Arrival in Namibia
En route to and arrival in Windhoek, Namibia
On the plane, an announcement that the staff speak English, Afrikaans, German, Setswana and Zulu. An 11 hour flight down the length of Africa.
As the sun rises, Namibia first presents itself, from the plane, as nearly entirely flat land, criss crossed with tracks, dotted with squat trees. It shows in the colors of cream, gray and black. A rare stone hill carries moss green; a color I would think is only found in the presence of an unexpected, new rain. We land between billowy clouds and the gray sky-to-earth streaks of thunder showers that flank us left and right.
On the ground, we step out of the plane to a steady horizontal wind blowing with the scent of just-wet sand. The airport is an informal space of just two rooms, representing well the capital of one of the most sparsely populated countries in the world.
A tall silver sign proclaims "You in Namibia."
We arrive 50 kilometers from anything, far out in the bush and in our drive to the capital the cab driver talks of Namibia's sparse population, diamond mines, sand dunes, how the capital is too expensive for most and how many live just outside its borders. The lilt in the speech is hypnotizing. We drive through a desert landscape with deep, dry riverbeds that show the possibility of great and sudden rains.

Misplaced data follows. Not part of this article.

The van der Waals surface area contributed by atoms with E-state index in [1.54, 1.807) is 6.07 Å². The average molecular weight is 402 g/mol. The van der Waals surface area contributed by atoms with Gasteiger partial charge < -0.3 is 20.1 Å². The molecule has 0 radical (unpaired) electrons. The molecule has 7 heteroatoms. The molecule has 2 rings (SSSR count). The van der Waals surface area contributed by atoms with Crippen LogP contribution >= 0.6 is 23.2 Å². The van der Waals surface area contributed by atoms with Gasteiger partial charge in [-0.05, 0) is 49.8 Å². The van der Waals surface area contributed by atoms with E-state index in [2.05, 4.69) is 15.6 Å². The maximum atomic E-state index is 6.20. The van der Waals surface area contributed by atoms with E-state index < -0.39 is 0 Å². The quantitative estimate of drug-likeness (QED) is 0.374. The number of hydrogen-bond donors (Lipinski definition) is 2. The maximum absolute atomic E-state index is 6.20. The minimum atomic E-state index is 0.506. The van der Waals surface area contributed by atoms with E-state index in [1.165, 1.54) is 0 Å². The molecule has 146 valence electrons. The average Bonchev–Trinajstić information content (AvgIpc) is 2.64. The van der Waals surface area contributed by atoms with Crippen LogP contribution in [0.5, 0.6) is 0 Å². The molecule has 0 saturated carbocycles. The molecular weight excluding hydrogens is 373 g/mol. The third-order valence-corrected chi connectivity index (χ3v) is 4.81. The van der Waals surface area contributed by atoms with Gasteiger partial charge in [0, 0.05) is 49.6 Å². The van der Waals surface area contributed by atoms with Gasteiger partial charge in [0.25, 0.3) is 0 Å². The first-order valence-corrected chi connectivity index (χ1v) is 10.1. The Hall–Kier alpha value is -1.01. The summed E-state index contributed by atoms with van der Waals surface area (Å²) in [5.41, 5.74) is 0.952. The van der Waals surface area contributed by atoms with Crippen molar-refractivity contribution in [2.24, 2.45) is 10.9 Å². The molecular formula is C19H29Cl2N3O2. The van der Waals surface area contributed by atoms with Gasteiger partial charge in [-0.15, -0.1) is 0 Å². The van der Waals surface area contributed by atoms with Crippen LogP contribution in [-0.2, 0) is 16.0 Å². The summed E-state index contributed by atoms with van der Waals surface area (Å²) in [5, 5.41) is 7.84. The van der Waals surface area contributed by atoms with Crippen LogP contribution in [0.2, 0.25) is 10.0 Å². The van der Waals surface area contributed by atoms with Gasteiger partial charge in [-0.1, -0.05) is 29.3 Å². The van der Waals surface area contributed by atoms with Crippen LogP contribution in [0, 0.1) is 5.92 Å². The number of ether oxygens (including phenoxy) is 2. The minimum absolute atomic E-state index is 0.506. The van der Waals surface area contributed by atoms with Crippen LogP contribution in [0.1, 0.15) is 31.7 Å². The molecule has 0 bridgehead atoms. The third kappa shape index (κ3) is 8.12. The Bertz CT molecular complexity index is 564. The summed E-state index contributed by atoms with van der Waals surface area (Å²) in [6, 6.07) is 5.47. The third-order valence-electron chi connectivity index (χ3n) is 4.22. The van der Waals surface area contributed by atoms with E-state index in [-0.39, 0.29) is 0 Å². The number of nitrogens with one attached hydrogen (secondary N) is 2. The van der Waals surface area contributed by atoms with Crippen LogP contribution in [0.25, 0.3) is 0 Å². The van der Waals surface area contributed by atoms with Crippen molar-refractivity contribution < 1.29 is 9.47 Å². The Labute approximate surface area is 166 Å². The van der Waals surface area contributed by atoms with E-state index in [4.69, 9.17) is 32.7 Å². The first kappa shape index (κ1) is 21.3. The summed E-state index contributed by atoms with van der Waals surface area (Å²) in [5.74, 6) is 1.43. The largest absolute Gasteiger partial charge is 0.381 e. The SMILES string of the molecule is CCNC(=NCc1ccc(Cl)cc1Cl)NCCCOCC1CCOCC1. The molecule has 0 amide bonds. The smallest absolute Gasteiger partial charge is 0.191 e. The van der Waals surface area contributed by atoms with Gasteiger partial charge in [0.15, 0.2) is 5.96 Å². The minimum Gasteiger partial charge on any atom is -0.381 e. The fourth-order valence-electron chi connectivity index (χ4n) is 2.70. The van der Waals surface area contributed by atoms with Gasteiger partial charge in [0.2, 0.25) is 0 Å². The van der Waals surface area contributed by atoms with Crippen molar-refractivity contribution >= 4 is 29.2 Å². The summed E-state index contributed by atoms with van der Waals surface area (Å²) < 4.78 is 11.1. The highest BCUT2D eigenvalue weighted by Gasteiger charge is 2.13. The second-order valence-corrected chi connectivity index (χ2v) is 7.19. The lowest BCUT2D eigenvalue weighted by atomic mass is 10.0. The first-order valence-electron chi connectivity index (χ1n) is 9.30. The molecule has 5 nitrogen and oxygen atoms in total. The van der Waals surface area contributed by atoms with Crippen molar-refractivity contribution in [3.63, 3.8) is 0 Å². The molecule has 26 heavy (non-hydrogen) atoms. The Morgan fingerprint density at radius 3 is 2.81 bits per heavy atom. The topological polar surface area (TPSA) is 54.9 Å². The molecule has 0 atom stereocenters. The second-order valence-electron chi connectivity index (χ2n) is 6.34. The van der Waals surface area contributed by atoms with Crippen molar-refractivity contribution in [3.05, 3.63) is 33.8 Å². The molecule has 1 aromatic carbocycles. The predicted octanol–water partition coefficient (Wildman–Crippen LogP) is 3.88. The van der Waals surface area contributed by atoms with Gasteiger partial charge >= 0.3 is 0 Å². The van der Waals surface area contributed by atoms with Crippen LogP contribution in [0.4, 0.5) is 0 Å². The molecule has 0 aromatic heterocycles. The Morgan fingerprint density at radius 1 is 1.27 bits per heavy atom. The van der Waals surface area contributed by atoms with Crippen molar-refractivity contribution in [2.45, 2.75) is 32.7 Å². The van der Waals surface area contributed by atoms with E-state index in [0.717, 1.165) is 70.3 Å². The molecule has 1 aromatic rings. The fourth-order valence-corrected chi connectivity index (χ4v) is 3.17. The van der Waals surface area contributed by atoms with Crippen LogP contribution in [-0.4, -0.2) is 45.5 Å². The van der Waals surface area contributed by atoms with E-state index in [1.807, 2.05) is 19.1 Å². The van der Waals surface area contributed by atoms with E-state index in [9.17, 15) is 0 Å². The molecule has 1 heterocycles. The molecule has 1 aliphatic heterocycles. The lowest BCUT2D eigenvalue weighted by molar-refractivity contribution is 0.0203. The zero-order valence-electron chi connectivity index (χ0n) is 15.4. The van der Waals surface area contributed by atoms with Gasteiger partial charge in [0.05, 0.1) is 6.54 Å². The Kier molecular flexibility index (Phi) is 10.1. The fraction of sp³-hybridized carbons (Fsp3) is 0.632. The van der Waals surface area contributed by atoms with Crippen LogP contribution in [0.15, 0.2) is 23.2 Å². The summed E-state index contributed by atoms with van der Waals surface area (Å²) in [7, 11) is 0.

Road signs warn of warthog and kudu crossings.
In the capital, a handful of women sit on the side of the road, hair reddened, traditional clothing. But otherwise Windhoek first faces out as a western city. Everything is crisp and in good repair, street signs awash in German. It feels like Europe. I wish I had a few days to find and explore the 'non-europe' of Namibia's capital.
Now sitting on an open porch having dinner, the scent of rain and the steady warm wind. Bougainvillea and a candle on my table. Flashes of lightning in the distance. A completely foreign star-scape in a patch of clear sky just above. A dark outline of a figure standing by the hotel gate, backlit by streetlights.Tomorrow, the multi-hour drive to Harnas, 100km north of Gobabis.